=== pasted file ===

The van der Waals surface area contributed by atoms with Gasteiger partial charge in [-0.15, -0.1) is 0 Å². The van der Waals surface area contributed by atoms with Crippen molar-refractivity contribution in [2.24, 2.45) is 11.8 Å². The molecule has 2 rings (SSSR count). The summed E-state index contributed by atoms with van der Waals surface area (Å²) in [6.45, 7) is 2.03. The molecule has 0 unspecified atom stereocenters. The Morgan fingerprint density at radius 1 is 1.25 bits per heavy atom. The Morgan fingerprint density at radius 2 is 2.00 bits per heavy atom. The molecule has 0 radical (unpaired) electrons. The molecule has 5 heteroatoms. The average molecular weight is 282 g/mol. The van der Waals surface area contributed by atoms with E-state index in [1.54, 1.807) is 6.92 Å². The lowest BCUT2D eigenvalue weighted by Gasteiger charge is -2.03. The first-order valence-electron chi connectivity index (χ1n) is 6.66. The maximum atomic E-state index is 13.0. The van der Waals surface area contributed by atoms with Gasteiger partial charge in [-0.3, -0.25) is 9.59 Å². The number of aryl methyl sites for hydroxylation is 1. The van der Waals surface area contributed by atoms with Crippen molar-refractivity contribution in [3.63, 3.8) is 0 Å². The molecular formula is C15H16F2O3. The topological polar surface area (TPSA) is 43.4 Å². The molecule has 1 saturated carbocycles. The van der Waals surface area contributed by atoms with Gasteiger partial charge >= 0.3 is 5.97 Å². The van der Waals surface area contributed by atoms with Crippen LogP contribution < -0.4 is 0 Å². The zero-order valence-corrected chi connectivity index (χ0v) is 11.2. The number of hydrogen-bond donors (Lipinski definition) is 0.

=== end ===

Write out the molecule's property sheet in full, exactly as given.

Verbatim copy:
The van der Waals surface area contributed by atoms with Gasteiger partial charge in [-0.15, -0.1) is 0 Å². The van der Waals surface area contributed by atoms with Crippen molar-refractivity contribution in [2.24, 2.45) is 11.8 Å². The molecule has 2 rings (SSSR count). The summed E-state index contributed by atoms with van der Waals surface area (Å²) in [6.45, 7) is 2.03. The molecule has 0 unspecified atom stereocenters. The Morgan fingerprint density at radius 1 is 1.25 bits per heavy atom. The Morgan fingerprint density at radius 2 is 2.00 bits per heavy atom. The molecule has 0 radical (unpaired) electrons. The molecule has 5 heteroatoms. The average molecular weight is 282 g/mol. The van der Waals surface area contributed by atoms with E-state index in [1.54, 1.807) is 6.92 Å². The lowest BCUT2D eigenvalue weighted by Gasteiger charge is -2.03. The first-order valence-electron chi connectivity index (χ1n) is 6.66. The maximum atomic E-state index is 13.0. The van der Waals surface area contributed by atoms with Gasteiger partial charge in [-0.3, -0.25) is 9.59 Å². The number of aryl methyl sites for hydroxylation is 1. The van der Waals surface area contributed by atoms with Crippen molar-refractivity contribution in [3.63, 3.8) is 0 Å². The molecular formula is C15H16F2O3. The topological polar surface area (TPSA) is 43.4 Å². The molecule has 1 saturated carbocycles. The van der Waals surface area contributed by atoms with Gasteiger partial charge >= 0.3 is 5.97 Å². The van der Waals surface area contributed by atoms with Crippen LogP contribution < -0.4 is 0 Å². The zero-order valence-corrected chi connectivity index (χ0v) is 11.2. The number of hydrogen-bond donors (Lipinski definition) is 0.